NEW YORK —
Allergan said Tuesday morning that the FDA had declined to approve the drug, Levadex, because of concerns about the manufacturing of the inhaler used to dispense it.
Levadex is a new version of DHE, or dihydroergotamine, which has been used to treat acute migraines for decades but which is usually given by intravenous infusion, requiring patients to get to a hospital during a migraine attack.
Levadex, by contrast, is inhaled using devices similar to those used for asthma, allowing patients to treat themselves at home.
In January, Allergan agreed to pay $958 million to acquire MAP Pharmaceuticals, the Silicon Valley biotechnology company that developed Levadex. The deal closed last month.
The FDA had declined to approve Levadex in March 2012, a decision MAP said was tied to the agency’s concerns about the inhaler. Allergan’s agreement to purchase MAP before waiting for the FDA’s second decision this month suggested that it was confident that Levadex would be approved.
Allergan said Tuesday that the FDA, in its letter explaining its decision to decline approval for the second time, expressed concerns about findings from an inspection of the company that was filling the canisters. The agency also had concerns about the manufacturing process for the final filled canisters.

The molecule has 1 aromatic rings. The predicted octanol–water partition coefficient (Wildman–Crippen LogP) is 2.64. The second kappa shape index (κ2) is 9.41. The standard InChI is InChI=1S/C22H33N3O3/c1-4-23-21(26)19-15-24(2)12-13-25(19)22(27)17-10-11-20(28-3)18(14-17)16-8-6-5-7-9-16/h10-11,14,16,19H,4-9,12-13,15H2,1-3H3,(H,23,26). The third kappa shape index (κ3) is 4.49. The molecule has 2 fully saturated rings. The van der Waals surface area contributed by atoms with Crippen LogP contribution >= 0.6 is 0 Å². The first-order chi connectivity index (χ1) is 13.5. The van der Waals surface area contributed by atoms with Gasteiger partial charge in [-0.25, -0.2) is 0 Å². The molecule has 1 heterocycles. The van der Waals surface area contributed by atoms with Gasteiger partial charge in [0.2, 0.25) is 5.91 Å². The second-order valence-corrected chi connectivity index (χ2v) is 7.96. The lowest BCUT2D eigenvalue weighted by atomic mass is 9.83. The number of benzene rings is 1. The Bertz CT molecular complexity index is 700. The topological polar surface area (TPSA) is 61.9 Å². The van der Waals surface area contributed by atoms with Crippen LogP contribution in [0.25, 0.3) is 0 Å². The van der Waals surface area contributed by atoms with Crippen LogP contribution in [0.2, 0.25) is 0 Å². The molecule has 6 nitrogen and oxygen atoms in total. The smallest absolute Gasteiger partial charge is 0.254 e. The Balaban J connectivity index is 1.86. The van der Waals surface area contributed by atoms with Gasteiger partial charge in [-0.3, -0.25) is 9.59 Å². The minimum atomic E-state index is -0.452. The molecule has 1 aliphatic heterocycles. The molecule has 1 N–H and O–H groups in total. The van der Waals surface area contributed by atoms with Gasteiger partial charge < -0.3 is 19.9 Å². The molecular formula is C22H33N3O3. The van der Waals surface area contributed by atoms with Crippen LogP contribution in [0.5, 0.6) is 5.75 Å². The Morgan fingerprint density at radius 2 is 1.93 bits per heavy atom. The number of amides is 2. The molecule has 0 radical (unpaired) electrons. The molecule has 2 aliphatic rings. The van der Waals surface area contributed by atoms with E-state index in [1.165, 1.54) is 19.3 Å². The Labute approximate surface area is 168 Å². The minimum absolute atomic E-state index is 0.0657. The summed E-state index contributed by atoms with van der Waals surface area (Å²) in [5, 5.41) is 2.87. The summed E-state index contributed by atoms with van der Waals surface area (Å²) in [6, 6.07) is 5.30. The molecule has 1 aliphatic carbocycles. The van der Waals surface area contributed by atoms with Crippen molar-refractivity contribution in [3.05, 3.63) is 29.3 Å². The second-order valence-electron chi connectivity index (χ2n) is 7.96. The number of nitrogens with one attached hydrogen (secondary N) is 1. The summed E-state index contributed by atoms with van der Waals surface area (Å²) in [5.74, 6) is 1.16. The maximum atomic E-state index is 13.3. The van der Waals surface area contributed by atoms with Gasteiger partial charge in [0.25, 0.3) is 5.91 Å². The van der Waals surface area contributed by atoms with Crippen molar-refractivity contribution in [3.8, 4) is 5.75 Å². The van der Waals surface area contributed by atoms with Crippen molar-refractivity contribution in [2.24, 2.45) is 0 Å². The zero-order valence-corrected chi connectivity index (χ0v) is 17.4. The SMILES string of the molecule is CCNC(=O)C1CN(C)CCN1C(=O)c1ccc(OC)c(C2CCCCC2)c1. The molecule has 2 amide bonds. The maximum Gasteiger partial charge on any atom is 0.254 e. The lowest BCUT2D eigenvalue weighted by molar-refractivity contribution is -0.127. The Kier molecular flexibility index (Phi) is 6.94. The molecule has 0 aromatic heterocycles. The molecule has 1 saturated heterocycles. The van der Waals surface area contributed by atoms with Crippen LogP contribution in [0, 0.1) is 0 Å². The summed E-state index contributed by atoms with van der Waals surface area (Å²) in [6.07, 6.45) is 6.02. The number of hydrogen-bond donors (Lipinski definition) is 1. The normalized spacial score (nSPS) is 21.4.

The FDA does not publicly discuss its conversations with applicants, citing requirements for confidentiality.
Allergan said it had already taken steps to fix the problems. This month it acquired the canister-filling company Exemplar Pharma for less than $20 million and installed its own executives to run the operation.
“Allergan is committed to vigorously address the concerns raised by the FDA,’’ the company said in its news release. It said it hoped it would have another chance to win approval at the end of this year.
Allergan, based in Irvine, Calif., is most known for its drug Botox, a bacterial toxin used to treat various medical conditions and to smooth wrinkles.